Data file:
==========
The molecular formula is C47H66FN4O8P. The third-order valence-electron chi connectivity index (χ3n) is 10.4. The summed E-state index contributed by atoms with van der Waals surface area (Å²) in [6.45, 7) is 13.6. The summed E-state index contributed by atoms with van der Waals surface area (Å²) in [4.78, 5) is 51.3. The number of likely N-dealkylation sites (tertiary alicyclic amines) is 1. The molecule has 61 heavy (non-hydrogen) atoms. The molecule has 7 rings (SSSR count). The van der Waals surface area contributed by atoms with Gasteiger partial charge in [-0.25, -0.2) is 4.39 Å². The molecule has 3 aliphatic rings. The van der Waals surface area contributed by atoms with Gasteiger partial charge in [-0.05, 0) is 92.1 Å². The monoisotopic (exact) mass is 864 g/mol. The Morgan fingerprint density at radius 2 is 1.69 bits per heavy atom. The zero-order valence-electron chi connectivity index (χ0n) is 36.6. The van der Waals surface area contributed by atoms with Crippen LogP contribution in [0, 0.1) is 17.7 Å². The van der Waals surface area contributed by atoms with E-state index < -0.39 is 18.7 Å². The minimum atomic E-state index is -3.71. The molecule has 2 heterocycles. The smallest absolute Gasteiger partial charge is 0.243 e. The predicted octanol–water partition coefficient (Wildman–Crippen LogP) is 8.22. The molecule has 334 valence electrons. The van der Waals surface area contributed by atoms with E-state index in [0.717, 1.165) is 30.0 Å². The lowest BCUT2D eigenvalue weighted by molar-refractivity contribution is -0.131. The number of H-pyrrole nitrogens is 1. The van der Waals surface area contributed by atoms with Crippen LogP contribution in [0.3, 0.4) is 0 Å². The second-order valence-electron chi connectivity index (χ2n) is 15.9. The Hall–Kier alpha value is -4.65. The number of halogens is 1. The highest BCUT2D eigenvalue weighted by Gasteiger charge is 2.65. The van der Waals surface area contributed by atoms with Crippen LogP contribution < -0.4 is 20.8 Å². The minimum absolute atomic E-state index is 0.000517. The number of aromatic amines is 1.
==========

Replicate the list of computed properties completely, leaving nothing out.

The molecular formula is C47H66FN4O8P. The third-order valence-electron chi connectivity index (χ3n) is 10.4. The summed E-state index contributed by atoms with van der Waals surface area (Å²) in [6.45, 7) is 13.6. The summed E-state index contributed by atoms with van der Waals surface area (Å²) in [4.78, 5) is 51.3. The number of likely N-dealkylation sites (tertiary alicyclic amines) is 1. The molecule has 61 heavy (non-hydrogen) atoms. The molecule has 7 rings (SSSR count). The van der Waals surface area contributed by atoms with Gasteiger partial charge in [-0.25, -0.2) is 4.39 Å². The molecule has 3 aliphatic rings. The van der Waals surface area contributed by atoms with Gasteiger partial charge in [-0.05, 0) is 92.1 Å². The monoisotopic (exact) mass is 864 g/mol. The Morgan fingerprint density at radius 2 is 1.69 bits per heavy atom. The zero-order valence-electron chi connectivity index (χ0n) is 36.6. The van der Waals surface area contributed by atoms with Crippen LogP contribution in [0, 0.1) is 17.7 Å². The van der Waals surface area contributed by atoms with E-state index < -0.39 is 18.7 Å². The minimum atomic E-state index is -3.71. The molecule has 2 heterocycles. The smallest absolute Gasteiger partial charge is 0.243 e. The predicted octanol–water partition coefficient (Wildman–Crippen LogP) is 8.22. The molecule has 334 valence electrons. The van der Waals surface area contributed by atoms with E-state index in [0.717, 1.165) is 30.0 Å². The lowest BCUT2D eigenvalue weighted by molar-refractivity contribution is -0.131. The number of H-pyrrole nitrogens is 1. The van der Waals surface area contributed by atoms with Crippen LogP contribution in [0.3, 0.4) is 0 Å². The second-order valence-electron chi connectivity index (χ2n) is 15.9. The Hall–Kier alpha value is -4.65. The number of halogens is 1. The highest BCUT2D eigenvalue weighted by Gasteiger charge is 2.65. The van der Waals surface area contributed by atoms with Crippen LogP contribution < -0.4 is 20.8 Å². The minimum absolute atomic E-state index is 0.000517. The number of aromatic amines is 1.